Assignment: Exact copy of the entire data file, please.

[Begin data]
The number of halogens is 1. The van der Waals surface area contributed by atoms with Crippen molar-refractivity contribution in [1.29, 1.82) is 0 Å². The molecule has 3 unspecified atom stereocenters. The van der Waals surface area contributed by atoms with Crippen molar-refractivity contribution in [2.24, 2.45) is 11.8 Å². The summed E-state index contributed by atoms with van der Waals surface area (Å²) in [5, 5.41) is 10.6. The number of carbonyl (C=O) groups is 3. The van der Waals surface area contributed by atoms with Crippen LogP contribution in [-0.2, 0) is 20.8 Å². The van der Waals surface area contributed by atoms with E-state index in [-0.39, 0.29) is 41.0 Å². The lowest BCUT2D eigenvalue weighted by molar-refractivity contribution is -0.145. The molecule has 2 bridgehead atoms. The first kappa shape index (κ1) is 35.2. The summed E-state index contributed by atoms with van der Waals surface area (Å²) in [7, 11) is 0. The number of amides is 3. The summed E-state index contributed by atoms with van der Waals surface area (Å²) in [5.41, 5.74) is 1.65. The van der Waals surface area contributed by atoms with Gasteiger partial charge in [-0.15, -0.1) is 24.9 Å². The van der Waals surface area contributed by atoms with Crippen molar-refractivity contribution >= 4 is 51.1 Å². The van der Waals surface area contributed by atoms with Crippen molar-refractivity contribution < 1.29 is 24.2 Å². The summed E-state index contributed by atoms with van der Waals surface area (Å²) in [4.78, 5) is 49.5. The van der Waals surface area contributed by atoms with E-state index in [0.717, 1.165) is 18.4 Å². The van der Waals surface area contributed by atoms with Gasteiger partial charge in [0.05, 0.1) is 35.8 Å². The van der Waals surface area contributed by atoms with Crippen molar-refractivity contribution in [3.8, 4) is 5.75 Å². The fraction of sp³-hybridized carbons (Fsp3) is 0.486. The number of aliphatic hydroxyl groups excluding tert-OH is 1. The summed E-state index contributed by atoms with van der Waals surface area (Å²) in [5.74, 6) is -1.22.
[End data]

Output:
The number of halogens is 1. The van der Waals surface area contributed by atoms with Crippen molar-refractivity contribution in [1.29, 1.82) is 0 Å². The molecule has 3 unspecified atom stereocenters. The van der Waals surface area contributed by atoms with Crippen molar-refractivity contribution in [2.24, 2.45) is 11.8 Å². The summed E-state index contributed by atoms with van der Waals surface area (Å²) in [5, 5.41) is 10.6. The number of carbonyl (C=O) groups is 3. The van der Waals surface area contributed by atoms with Crippen LogP contribution in [-0.2, 0) is 20.8 Å². The van der Waals surface area contributed by atoms with E-state index in [-0.39, 0.29) is 41.0 Å². The lowest BCUT2D eigenvalue weighted by molar-refractivity contribution is -0.145. The molecule has 2 bridgehead atoms. The first kappa shape index (κ1) is 35.2. The summed E-state index contributed by atoms with van der Waals surface area (Å²) in [7, 11) is 0. The number of amides is 3. The summed E-state index contributed by atoms with van der Waals surface area (Å²) in [5.41, 5.74) is 1.65. The van der Waals surface area contributed by atoms with Gasteiger partial charge in [-0.15, -0.1) is 24.9 Å². The van der Waals surface area contributed by atoms with Crippen molar-refractivity contribution >= 4 is 51.1 Å². The van der Waals surface area contributed by atoms with Crippen molar-refractivity contribution < 1.29 is 24.2 Å². The summed E-state index contributed by atoms with van der Waals surface area (Å²) in [4.78, 5) is 49.5. The van der Waals surface area contributed by atoms with E-state index in [0.717, 1.165) is 18.4 Å². The van der Waals surface area contributed by atoms with Gasteiger partial charge in [0.05, 0.1) is 35.8 Å². The van der Waals surface area contributed by atoms with Crippen molar-refractivity contribution in [3.8, 4) is 5.75 Å². The fraction of sp³-hybridized carbons (Fsp3) is 0.486. The number of aliphatic hydroxyl groups excluding tert-OH is 1. The summed E-state index contributed by atoms with van der Waals surface area (Å²) in [5.74, 6) is -1.22.